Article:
College of the Canyons (COC) was one of 20 community colleges chosen to participate in a project designed to help students stay on track and complete their degree programs and certificates on time.
The California Guided Pathways Project is a student-centered, institution-wide approach to increasing the number of students earning credentials at community colleges while closing colleges’ equity gaps.
“We look forward to supporting the 20 colleges participating in the project,” Project Director Rob Johnstone said in a statement. “We hope that by developing an expanded network of practitioners developing guided pathways, we can support other colleges and partners interested in adopting the student-centered approach to education planning.”
The pathway project creates initiatives and develops programs with specific course sequences, progress milestones and program learning outcomes that also align with requirements of four-year institutions.
“The goal is to create pathways so when students enter the college they have direction,” said Audrey Green, COC’s associate vice president of academic affairs. “They know from the day they enter that they have the path to follow and it helps them stay focused to keep their eye on the end, which is completion.”
As a participant in the Guided Pathway Project, COC will send a team of five to six institutes from 2017 to 2019. These institutes will provide guidance for creating pathways and developing change management strategies, in addition to providing support from a team of pathway coaches.
“Being a part of this program will give us a connection to a network of other folks who are trying to do the same thing,” Green said. “It’s really about doing the right thing for the students.”
Green said the pathway program will help students stay on track with course offerings, while still allowing students to explore other degree programs and classes.
“One of the things that people worry about is that it will squelch exploration, but our systems are such that we have accountability metrics and pressure for students to complete in a timely way,” she said. “With pathways it doesn’t eliminate the ability for exploration, but it gives the students the right to choose.”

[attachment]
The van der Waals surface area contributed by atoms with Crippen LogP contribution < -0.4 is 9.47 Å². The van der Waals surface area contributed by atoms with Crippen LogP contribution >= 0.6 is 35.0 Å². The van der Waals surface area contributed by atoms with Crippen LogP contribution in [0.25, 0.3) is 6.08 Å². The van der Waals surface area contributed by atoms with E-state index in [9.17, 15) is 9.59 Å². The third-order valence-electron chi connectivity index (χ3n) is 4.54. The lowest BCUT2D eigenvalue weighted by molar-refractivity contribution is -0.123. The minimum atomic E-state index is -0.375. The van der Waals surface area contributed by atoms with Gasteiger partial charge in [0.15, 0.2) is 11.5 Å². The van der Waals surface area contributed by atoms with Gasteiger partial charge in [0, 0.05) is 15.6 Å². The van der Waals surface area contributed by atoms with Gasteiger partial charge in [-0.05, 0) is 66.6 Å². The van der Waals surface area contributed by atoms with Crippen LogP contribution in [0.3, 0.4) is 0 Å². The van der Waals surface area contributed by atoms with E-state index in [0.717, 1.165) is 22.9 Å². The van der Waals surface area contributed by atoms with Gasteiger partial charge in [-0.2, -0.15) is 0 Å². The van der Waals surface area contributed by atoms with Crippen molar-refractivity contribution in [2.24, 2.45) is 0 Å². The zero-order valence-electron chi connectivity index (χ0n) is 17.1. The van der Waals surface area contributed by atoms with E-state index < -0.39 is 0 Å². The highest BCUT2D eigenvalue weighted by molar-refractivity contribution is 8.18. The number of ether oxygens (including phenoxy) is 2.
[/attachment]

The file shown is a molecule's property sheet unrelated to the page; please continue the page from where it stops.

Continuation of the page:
To participate in the program, COC had to submit an application to the project directors and organizers in late-February 2017.
In its application, COC noted that it began to develop a two-year guided pathway program and recommended GE Patterns for students in spring 2015.
On March 6, 2015 the college hosted a “Supporting Student Completion” workshop with 26 department chairs and faculty leads and six counseling faculty to begin developing these pathways. By fall 2015, 25 departments had created two-year pathways for certificates, associates degrees and associate degrees for transfer.
However, COC said it was unable to determine the effectiveness of these pathways or analyze the number of course offerings available to students in order to determine the “essential course offerings needed for completion of degree and certificate programs.”
“A couple years ago we brought our faculties together to create those pathways,” Green said. “It’s time to look at those again and make as many majors have those pathways and make it accessible to students.”
The project will also help the college make these established pathways easily accessible for students in all degree programs.
“They’re kind of hidden, you have difficulty finding them on our website,” Green said. “Our goal is to make them visible and to help students make important choices.”
Through the Guided Pathways Project, COC will be able to advance its “Canyon Completes” initiative, advance degree completion, create skills building courses for students and improve instruction, programs, processes and services.
Green said the college’s involvement with the project will begin this Friday when COC’s Instructional Advisor Counsel meets and begins to have a dialogue about the pathways’ framework.
“The whole benefit of guided pathways is that the discipline faculty within the major will work with the GE faculty to best select the classes to support that major,” she said.
The guided pathways are expected to be in full-effect at the 20 chosen California community colleges by fall 2019.
On Twitter as @_ChristinaCox_